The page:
Social Media Councils: From Concept to Reality

February 1-2, 2019

Report Summary

 

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On February 1-2, 2019, Stanford’s Global Digital Policy Incubator (GDPi) , ARTICLE 19, and David Kaye, UN Special Rapporteur on the Right to Freedom of Opinion and Expression, convened an international working meeting to discuss a solution to address the challenges posed by online content moderation: the creation of multistakeholder, social media councils (SMCs). Our report, “Social Media Councils: From Concept to Reality," explores the outcomes of this meeting and discusses the next steps for social media councils. 


In the past decade, social media and other online platforms have rapidly become some of the most important spaces for people to express themselves and share information. Billions of people around the world use these platforms for all forms of expression, from sharing baby pictures with family friends to organizing anti-government protests. These same spaces, however, are also used to incite violence and racial hatred, to recruit people to terrorist organizations, and to intentionally spread disinformation about important issues like elections or medicine. For this reason, moderating content online has come to the fore as a key challenge for increasingly digitized societies. 

 

This is a particularly challenging problem because the spaces where content is created and posted are owned by private companies, which have to this point made decisions about content based on their community guidelines (CGs) or terms of service (TOS). Yet, as use of these platforms has skyrocketed, they have increasingly become a key component of the public square – the place where people share opinions, ideas, goods, services, and so much more. This development has spurred the need for methods to moderate content that comply with the standards applied to public speech. 

Government regulation of platforms is one solution, but as with any situation in which governments regulate speech, this brings up serious free speech concerns, and early attempts at regulation have often put platforms in the position of being the enforcers of criminal laws that restrict content. How can we best balance the responsibility to protect free speech online with the need to prevent harmful effects, while factoring in the challenges posed by the private ownership of the digital spaces where these forms of speech are appearing?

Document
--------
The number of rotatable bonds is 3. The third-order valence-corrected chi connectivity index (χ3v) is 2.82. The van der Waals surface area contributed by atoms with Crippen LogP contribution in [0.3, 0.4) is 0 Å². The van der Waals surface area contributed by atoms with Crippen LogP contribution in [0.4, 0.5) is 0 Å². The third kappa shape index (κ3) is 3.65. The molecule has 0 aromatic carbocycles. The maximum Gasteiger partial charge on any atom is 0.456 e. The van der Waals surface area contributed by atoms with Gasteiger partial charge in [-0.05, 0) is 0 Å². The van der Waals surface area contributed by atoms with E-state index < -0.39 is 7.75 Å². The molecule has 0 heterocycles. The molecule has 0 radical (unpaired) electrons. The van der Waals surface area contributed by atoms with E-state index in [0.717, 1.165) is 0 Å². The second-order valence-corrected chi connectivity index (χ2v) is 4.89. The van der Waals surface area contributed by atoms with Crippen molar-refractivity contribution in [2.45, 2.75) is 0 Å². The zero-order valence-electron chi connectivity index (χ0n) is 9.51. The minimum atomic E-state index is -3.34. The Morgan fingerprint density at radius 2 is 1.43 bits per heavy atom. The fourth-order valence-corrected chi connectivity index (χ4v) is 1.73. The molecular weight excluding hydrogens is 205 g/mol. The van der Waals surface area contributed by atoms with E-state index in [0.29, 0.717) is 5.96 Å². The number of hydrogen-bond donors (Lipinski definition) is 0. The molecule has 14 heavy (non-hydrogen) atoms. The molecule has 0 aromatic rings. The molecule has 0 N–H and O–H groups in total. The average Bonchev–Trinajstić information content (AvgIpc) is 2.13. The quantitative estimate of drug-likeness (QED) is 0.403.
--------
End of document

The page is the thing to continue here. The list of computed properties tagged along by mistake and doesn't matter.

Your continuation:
Our working meeting at Stanford in February aimed to tackle this set of challenges. ARTICLE 19’s original proposal recommended the creation of councils at the national level that would serve as an appeals body for content moderation decisions made by platforms. These national councils would all be governed by a global code of principles grounded in international human rights standards, but these principles would be applied within a local context. Moreover, the national councils would all be linked through a global association of councils that would set best practices in relation to the principles and work of the councils. 

 

The conversations that took place over two days brought up a number of challenges to this model, but also many converging ideas, particularly on the validity and potential benefits of the model itself. This report is an effort to synthesize what was learned during the meeting about the viability of the SMC model, and to provide insight to help move the concept forward. We will begin by discussing the value of a multistakeholder approach to content moderation online, and why this type of model is an important step towards addressing the challenges posed by online content. We will then highlight the areas of convergence from our discussions and explore some of the most critical outstanding questions in depth, before suggesting opportunities for next steps in the development of SMCs.

We believe a multistakeholder approach to digital policy development generally, and specifically in the development of SMC models, will yield more effective outcomes than policies developed by governments alone or by the private sector alone.
Social Media Councils Conference Report